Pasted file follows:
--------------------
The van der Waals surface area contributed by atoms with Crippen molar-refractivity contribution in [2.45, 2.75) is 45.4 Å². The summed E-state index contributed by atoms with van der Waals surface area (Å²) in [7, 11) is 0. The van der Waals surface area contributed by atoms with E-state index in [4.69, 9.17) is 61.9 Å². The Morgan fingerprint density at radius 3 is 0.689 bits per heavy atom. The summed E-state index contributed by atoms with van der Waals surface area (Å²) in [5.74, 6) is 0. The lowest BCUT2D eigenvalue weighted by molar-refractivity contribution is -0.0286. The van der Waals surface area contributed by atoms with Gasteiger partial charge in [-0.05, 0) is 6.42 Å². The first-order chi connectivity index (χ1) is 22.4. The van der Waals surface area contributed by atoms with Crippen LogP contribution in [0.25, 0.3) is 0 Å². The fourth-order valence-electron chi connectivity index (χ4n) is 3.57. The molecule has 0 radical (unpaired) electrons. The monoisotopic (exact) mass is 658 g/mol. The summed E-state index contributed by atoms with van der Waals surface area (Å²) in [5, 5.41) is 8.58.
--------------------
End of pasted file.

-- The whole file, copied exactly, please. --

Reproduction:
The van der Waals surface area contributed by atoms with Crippen molar-refractivity contribution in [2.45, 2.75) is 45.4 Å². The summed E-state index contributed by atoms with van der Waals surface area (Å²) in [7, 11) is 0. The van der Waals surface area contributed by atoms with E-state index in [4.69, 9.17) is 61.9 Å². The Morgan fingerprint density at radius 3 is 0.689 bits per heavy atom. The summed E-state index contributed by atoms with van der Waals surface area (Å²) in [5.74, 6) is 0. The lowest BCUT2D eigenvalue weighted by molar-refractivity contribution is -0.0286. The van der Waals surface area contributed by atoms with Gasteiger partial charge in [-0.05, 0) is 6.42 Å². The first-order chi connectivity index (χ1) is 22.4. The van der Waals surface area contributed by atoms with Crippen LogP contribution in [0.25, 0.3) is 0 Å². The fourth-order valence-electron chi connectivity index (χ4n) is 3.57. The molecule has 0 radical (unpaired) electrons. The monoisotopic (exact) mass is 658 g/mol. The summed E-state index contributed by atoms with van der Waals surface area (Å²) in [5, 5.41) is 8.58.